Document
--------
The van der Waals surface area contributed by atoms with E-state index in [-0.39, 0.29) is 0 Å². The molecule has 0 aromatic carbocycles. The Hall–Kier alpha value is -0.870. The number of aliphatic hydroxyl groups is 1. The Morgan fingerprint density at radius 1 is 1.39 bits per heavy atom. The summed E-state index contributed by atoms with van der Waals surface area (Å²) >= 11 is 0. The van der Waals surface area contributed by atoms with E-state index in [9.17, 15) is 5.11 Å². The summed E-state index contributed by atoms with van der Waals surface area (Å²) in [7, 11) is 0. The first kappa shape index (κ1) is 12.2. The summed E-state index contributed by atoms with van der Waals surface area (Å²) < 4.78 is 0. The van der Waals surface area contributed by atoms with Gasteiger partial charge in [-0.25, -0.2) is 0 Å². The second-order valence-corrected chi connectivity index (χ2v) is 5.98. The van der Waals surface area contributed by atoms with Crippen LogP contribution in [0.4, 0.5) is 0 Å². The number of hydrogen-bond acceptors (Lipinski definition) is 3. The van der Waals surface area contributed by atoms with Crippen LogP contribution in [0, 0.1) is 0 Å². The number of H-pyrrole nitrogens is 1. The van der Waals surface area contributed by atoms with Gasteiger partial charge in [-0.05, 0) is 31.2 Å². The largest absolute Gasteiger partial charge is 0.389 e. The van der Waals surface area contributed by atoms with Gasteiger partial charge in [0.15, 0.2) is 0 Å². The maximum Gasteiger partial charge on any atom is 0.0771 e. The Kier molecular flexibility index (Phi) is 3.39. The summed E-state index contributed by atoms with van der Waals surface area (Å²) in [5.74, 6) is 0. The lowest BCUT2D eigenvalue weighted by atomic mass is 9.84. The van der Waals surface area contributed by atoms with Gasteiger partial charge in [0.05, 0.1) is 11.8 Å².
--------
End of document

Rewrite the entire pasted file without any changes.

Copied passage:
The van der Waals surface area contributed by atoms with E-state index in [-0.39, 0.29) is 0 Å². The molecule has 0 aromatic carbocycles. The Hall–Kier alpha value is -0.870. The number of aliphatic hydroxyl groups is 1. The Morgan fingerprint density at radius 1 is 1.39 bits per heavy atom. The summed E-state index contributed by atoms with van der Waals surface area (Å²) >= 11 is 0. The van der Waals surface area contributed by atoms with E-state index in [9.17, 15) is 5.11 Å². The summed E-state index contributed by atoms with van der Waals surface area (Å²) in [7, 11) is 0. The first kappa shape index (κ1) is 12.2. The summed E-state index contributed by atoms with van der Waals surface area (Å²) < 4.78 is 0. The van der Waals surface area contributed by atoms with Gasteiger partial charge in [-0.25, -0.2) is 0 Å². The second-order valence-corrected chi connectivity index (χ2v) is 5.98. The van der Waals surface area contributed by atoms with Crippen LogP contribution in [0.4, 0.5) is 0 Å². The number of hydrogen-bond acceptors (Lipinski definition) is 3. The van der Waals surface area contributed by atoms with Crippen LogP contribution in [0, 0.1) is 0 Å². The number of H-pyrrole nitrogens is 1. The van der Waals surface area contributed by atoms with Gasteiger partial charge in [-0.05, 0) is 31.2 Å². The largest absolute Gasteiger partial charge is 0.389 e. The van der Waals surface area contributed by atoms with Gasteiger partial charge in [0.15, 0.2) is 0 Å². The maximum Gasteiger partial charge on any atom is 0.0771 e. The Kier molecular flexibility index (Phi) is 3.39. The summed E-state index contributed by atoms with van der Waals surface area (Å²) in [5.74, 6) is 0. The lowest BCUT2D eigenvalue weighted by atomic mass is 9.84. The van der Waals surface area contributed by atoms with Gasteiger partial charge in [0.05, 0.1) is 11.8 Å².